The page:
3. Clemson’s Doc Redman beat Doug Ghim to win the U.S. Amateur on Sunday at Riviera Country Club, earning, among other perks, an invite to next year’s Masters (as long as he keeps his amateur status). But as the runner-up, Ghim is Augusta National bound as well. Given the global reach of the game and the limited spots at Augusta and the eagerness to get players from all over the world, do you believe the runner-up should still get the free pass to Magnolia Lane?
Ritter: Augusta was founded by arguably (or perhaps inarguably?) the greatest amateur in golf history, and I like how the Masters stays true to its roots. I’d even be fine with a few more runner-ups getting in, maybe from Asia or Latin America. Fill up the Crow’s Nest!
Sens: Agreed, Jeff. The more amateurs the merrier at the Masters, up to a point at least. You obviously don’t want to dilute the field by inviting the winner of the Peoria Amateur Championship. But the runner-up in the U.S. Am? Anyone who makes it through the cauldron of that event and into the finals deserves the nod.
Shipnuck: Eh, disagree. That the runner-up gets in makes the final match a tad anticlimactic—the loser already has one of the great prizes in golf, an invite to the Masters. A lot of very solid pros don’t make it into the Masters field so it doesn’t feel right to have the runner-up clogging the tee sheet.
Wood: I’ve got no problem with it, but I don’t agree that more and more should be let in. The Masters has the best traditions in the game, and they don’t need to be tweaked or tinkered with. And he’s not taking someone else’s spot. No pro would get in if the runner-up’s spot on the tee sheet was taken away. The qualifications are the qualifications … there aren’t alternates at Augusta.
4. This week kicks off the 2017 FedEx Cup Playoffs. One week after revealing that he was dealing with a problem in his upper back, Rory McIlroy announced that he plans to play. What do you make of that decision?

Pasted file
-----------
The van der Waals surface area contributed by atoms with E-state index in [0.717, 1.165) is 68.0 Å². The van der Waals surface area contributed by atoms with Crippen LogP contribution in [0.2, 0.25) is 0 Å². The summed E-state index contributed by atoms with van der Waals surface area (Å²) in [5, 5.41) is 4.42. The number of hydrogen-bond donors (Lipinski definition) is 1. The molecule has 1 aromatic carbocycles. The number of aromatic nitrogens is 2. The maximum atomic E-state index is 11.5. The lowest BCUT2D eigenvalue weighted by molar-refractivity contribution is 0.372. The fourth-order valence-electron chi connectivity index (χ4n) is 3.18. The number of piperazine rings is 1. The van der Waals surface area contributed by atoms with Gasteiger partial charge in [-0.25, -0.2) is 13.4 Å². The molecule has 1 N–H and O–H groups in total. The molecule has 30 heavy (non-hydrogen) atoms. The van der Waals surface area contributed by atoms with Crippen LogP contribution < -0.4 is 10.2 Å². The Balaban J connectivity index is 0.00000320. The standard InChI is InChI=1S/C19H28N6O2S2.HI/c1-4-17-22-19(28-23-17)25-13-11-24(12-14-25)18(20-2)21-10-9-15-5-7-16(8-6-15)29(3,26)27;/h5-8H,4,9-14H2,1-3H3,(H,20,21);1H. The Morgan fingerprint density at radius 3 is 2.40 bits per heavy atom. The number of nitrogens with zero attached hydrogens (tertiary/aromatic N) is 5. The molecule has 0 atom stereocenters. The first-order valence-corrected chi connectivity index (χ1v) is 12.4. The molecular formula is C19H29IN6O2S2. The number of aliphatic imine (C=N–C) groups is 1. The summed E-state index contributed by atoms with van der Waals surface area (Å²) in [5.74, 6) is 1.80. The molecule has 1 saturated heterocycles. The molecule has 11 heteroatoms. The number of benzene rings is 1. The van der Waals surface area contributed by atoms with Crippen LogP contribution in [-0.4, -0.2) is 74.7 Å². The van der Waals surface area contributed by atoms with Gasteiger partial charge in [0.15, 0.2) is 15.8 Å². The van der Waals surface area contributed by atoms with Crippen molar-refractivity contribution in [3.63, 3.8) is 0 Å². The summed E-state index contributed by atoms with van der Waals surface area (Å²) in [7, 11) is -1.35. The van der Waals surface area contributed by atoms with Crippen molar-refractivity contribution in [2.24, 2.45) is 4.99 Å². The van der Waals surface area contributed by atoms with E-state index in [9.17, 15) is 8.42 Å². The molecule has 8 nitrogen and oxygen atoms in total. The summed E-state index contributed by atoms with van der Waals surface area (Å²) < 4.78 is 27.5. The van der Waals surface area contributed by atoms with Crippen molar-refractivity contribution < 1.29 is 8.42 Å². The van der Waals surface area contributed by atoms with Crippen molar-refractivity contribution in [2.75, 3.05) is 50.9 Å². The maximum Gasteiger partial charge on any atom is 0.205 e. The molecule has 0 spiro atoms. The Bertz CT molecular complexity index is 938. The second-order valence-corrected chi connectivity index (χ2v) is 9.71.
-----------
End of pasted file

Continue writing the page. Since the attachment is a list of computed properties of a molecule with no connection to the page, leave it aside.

Ritter: I take it to mean he’s feeling well, but I’m still uneasy. This is an injury that has flared up at various points throughout the year. I’m glad Rory’s good to go, but if he feels pain, I hope he’s smart enough to shut it back down.
Sens: I’m not a doctor, and I won’t even try to play one in this forum. But Rory’s a big boy. He knows what he’s doing. He was smart enough to give his wife control of his social media account a short while back. I think he’s also smart enough to know if he’s healthy enough to play.
Shipnuck: I think it shows how frustrated Rory is. His whole season has been a start-stop bust. He largely salvaged 2016 with a strong Cup so I’m sure he’s eager to do the same this year.
Wood: I’m sure he’s been medically cleared to play, meaning he may not be 100% but he won’t do further damage by playing. If that’s the case, why not play. As defending FedEx Cup champion, I’m sure he’d like to make another run should he get hot. Now, who will be carrying that bag?????
5. Henrik Stenson enters the playoffs with momentum after winning the Wyndham, while Hideki Matsuyama leads in points. Who cashes the $10 million check, and why?
Ritter: I love the Spieth/Thomas player of the year battle as a subplot, but I’ll move a notch down the board and pick Fowler, who has had a steady summer and should be the hungriest after getting blanked in the majors.
Sens: Spieth. The poor guy needs something good to finally happen.
Shipnuck: Hideki Matsuyama. He’s gotta have some red-ass after his Sunday fade at Quail Hollow.
Wood: Kuchar. And if I’m right, I’ll buy y’all a drink or two.